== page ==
Your family doesn’t want all your stuff.

Your family doesn’t want all your stuff. Rachel Donnelly January 25, 2023
Your family doesn’t want all your stuff.

According to family lore, I have a claim to 1/16 of a postage stamp sized vacant piece of land in rural Pennsylvania. My dad’s cousin reminded me of this a couple of years ago. I’m choosing to ignore it. 

I come to you today with a hard truth: your family doesn’t want everything you have

Whether you want to believe it or not, things that you find valuable and meaningful are not viewed the same way by even those closest to you. Will they want to inherit family heirlooms? Sure. Your dog? Possibly! Your brand new car? Definitely. However there is an ever-growing list of items that more and more descendants are deciding they don’t want, and I’m here to enlighten you on our biggest three.

Businesses. Unless your name is Richard Branson or you have a business that runs the ranks of Google, chances are your kin will want nothing to do with your business after you die. Perhaps you’ve been super proud of how much Pampered Chef, Mary Kay, or Cutco knives you’ve sold and how much your MLM business has grown? We’re proud of you too, but your family doesn’t want to inherit that either. It doesn’t invalidate all your hard work, it’s the simple fact of how much responsibility comes along with inheriting a business that most people are not prepared to handle financially or otherwise. 

Storage units. Ah, storage units. Where stuff goes to die! Listen, we understand why people get storage units – we spend our lives accumulating stuff and as we get older we tend to run out of room, especially if we downsize our living space. There are two solutions: part with the things that no longer *spark joy*, or get a storage unit. Unfortunately, most of the population will choose the latter. And extra unfortunately, your family does not want to inherit that square box of stuff that will most likely mean nothing to them. We suggest either you (or they) pick and choose the meaningful items that matter most, and leave the rest to an estate sale or donation pile.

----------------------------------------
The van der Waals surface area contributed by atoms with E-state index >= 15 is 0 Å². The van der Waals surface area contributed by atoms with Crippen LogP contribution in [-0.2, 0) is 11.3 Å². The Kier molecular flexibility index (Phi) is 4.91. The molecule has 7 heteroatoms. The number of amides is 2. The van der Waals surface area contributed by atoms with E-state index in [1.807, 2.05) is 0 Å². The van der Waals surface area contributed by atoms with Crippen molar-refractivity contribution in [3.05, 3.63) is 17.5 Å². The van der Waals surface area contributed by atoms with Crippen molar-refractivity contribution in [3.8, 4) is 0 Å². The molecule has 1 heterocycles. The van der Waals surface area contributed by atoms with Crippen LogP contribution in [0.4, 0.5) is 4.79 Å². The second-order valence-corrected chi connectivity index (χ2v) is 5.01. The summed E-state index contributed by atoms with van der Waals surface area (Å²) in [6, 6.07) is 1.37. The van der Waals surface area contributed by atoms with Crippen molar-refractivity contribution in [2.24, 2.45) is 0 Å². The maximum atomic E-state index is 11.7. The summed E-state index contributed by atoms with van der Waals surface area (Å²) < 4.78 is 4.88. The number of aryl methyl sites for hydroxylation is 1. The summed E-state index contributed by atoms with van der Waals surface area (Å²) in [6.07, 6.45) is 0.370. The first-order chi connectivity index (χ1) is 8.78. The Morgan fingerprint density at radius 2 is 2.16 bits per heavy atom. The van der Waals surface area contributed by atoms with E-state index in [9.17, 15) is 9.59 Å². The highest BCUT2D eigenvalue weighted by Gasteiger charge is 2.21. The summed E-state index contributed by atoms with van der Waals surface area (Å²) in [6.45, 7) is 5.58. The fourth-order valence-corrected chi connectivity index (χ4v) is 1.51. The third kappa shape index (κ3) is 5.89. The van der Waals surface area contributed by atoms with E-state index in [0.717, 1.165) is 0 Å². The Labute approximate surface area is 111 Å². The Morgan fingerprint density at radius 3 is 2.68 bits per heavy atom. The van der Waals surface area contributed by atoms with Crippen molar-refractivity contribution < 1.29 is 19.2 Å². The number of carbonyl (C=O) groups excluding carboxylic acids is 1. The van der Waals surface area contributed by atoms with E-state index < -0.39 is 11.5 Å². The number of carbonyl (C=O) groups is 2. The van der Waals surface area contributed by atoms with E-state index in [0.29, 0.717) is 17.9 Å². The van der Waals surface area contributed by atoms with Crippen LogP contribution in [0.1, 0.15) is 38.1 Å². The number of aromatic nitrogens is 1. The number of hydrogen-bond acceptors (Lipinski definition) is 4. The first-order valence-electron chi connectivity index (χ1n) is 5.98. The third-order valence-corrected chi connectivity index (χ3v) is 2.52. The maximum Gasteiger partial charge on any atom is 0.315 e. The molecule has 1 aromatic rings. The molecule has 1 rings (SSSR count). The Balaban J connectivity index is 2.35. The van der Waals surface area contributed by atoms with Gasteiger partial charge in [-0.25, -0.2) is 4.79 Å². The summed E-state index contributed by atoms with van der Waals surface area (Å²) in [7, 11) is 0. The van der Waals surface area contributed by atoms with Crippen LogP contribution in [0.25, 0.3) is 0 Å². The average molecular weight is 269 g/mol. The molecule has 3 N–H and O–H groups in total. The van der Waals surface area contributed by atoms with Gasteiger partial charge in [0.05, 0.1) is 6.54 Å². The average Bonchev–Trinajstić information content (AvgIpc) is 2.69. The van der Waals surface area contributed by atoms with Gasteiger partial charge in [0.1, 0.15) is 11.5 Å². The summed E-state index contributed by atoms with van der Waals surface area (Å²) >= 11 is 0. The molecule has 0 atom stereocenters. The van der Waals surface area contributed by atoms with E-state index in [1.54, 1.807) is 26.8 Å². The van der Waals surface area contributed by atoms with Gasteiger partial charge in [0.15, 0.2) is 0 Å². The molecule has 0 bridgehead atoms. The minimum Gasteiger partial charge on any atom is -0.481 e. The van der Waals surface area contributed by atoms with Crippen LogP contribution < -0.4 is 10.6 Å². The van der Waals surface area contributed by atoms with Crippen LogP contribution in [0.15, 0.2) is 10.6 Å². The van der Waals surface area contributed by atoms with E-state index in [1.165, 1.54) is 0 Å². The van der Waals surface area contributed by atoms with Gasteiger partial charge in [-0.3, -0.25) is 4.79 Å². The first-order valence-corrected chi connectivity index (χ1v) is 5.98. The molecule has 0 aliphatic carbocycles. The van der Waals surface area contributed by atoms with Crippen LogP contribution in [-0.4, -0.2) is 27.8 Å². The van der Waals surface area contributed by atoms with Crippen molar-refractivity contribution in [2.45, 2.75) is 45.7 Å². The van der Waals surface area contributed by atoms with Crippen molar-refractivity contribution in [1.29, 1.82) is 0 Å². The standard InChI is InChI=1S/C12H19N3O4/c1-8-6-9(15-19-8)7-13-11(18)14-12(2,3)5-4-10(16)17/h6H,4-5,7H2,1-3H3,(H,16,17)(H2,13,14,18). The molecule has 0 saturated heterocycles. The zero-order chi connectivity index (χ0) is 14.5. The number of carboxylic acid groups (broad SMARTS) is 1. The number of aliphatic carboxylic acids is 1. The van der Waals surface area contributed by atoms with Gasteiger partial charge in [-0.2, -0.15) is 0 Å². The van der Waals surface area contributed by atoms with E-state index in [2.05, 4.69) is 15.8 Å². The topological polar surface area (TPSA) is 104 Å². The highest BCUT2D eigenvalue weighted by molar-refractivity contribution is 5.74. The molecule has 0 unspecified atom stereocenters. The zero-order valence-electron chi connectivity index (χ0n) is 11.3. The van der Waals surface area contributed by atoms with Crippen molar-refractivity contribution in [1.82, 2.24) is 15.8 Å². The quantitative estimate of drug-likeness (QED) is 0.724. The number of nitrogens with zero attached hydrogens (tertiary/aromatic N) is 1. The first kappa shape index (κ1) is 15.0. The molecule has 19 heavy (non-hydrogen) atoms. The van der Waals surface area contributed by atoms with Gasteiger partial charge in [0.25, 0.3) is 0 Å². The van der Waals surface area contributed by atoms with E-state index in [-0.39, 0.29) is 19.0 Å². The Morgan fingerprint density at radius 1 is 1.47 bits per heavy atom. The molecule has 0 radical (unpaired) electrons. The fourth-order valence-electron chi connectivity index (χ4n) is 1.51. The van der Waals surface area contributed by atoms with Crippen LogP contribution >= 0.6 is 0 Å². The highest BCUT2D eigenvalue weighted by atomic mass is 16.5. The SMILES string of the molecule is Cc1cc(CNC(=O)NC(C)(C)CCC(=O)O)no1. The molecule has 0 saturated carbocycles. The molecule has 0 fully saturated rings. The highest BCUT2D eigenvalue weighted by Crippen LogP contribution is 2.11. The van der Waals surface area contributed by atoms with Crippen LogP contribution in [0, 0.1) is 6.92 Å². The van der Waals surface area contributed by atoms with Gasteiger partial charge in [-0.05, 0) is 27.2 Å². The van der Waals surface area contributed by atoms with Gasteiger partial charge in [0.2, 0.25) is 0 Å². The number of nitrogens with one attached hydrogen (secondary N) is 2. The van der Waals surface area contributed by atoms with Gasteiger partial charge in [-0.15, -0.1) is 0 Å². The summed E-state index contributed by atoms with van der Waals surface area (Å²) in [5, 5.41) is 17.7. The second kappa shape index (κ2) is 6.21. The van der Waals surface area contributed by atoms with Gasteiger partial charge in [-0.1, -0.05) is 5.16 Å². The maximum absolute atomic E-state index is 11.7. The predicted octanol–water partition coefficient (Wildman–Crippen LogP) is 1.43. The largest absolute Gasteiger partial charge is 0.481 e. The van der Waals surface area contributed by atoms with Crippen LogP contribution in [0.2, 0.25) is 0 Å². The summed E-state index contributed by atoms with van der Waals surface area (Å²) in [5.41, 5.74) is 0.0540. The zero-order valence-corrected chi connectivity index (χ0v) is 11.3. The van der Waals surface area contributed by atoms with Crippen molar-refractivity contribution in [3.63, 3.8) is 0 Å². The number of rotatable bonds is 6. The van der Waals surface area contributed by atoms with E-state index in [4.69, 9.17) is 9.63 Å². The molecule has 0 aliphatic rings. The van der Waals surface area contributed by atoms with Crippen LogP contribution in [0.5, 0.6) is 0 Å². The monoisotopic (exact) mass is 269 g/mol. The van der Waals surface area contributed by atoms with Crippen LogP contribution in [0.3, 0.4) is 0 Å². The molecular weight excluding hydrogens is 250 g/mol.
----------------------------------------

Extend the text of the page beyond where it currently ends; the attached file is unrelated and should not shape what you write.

Timeshares, and vacation properties. Timeshares certainly have their perks. Who doesn’t love having a beach vacation home to rendezvous off to in the middle of the winter? Unfortunately, timeshares can not only be money-suckers for those who own them, they can also be incredibly difficult to get out of. Therefore, before you bequeath any timeshares or vacation properties in your will to your loved ones unless they specifically have asked for it. It will only cause more of a headache for them after you’re gone, and simply having you gone will already be hard enough.

If you’re on the other side of this and have inherited a timeshare in Cabo San Lucas that you don’t want, here are the requirements to disclaim it according to the IRS: 

  • Provide an irrevocable and unqualified refusal to accept the assets.
  • Make the disclaimer in writing.
  • Disclaim the asset within nine months of the death of the assets’ original owner (one exception: if a minor beneficiary wishes to disclaim, the disclaimer cannot take place until after the minor reaches the age of majority, at which time they will have nine months to disclaim the assets).
  • The person disclaiming cannot have benefited from the proceeds of the disclaimed property.
  • The person disclaiming cannot have the assets indirectly passed to them.
  • The person disclaiming must have no influence over who is the contingent beneficiary.

As always, please seek appropriate legal counsel specific to your situation. Don’t get us wrong, most of what you leave behind may be viewed as sentimental by those closest to you, but at some point practicality will take over and only the things that truly matter and make a difference will be passed on, and this is a good thing for all the generations of your family to come.